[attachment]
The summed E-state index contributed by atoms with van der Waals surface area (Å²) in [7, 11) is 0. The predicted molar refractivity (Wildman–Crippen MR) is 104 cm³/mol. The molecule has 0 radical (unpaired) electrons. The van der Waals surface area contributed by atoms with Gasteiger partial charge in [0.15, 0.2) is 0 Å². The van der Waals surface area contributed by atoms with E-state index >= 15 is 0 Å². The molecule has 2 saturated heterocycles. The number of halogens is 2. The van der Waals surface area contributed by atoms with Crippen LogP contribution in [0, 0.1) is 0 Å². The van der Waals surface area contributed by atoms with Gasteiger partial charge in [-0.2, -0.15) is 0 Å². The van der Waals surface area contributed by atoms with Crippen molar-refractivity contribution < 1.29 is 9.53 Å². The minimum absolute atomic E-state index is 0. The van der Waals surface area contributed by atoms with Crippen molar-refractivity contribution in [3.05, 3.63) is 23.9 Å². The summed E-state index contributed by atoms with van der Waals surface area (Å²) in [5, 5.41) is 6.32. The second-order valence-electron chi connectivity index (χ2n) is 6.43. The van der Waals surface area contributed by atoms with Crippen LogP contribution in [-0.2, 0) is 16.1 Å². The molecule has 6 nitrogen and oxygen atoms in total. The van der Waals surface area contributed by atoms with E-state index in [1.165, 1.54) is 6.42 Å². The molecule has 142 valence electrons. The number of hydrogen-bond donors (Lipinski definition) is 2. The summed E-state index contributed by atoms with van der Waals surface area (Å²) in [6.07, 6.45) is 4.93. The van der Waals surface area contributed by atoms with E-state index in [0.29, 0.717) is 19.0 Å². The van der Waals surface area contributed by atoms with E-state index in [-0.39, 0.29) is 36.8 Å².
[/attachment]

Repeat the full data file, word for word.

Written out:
The summed E-state index contributed by atoms with van der Waals surface area (Å²) in [7, 11) is 0. The predicted molar refractivity (Wildman–Crippen MR) is 104 cm³/mol. The molecule has 0 radical (unpaired) electrons. The van der Waals surface area contributed by atoms with Gasteiger partial charge in [0.15, 0.2) is 0 Å². The van der Waals surface area contributed by atoms with E-state index >= 15 is 0 Å². The molecule has 2 saturated heterocycles. The number of halogens is 2. The van der Waals surface area contributed by atoms with Crippen LogP contribution in [0, 0.1) is 0 Å². The van der Waals surface area contributed by atoms with Gasteiger partial charge in [-0.2, -0.15) is 0 Å². The van der Waals surface area contributed by atoms with Crippen molar-refractivity contribution < 1.29 is 9.53 Å². The minimum absolute atomic E-state index is 0. The van der Waals surface area contributed by atoms with Crippen molar-refractivity contribution in [3.05, 3.63) is 23.9 Å². The summed E-state index contributed by atoms with van der Waals surface area (Å²) in [5, 5.41) is 6.32. The second-order valence-electron chi connectivity index (χ2n) is 6.43. The van der Waals surface area contributed by atoms with Crippen LogP contribution in [-0.2, 0) is 16.1 Å². The molecule has 6 nitrogen and oxygen atoms in total. The van der Waals surface area contributed by atoms with E-state index in [1.165, 1.54) is 6.42 Å². The molecule has 142 valence electrons. The number of hydrogen-bond donors (Lipinski definition) is 2. The summed E-state index contributed by atoms with van der Waals surface area (Å²) in [6.07, 6.45) is 4.93. The van der Waals surface area contributed by atoms with E-state index in [0.29, 0.717) is 19.0 Å². The van der Waals surface area contributed by atoms with E-state index in [-0.39, 0.29) is 36.8 Å².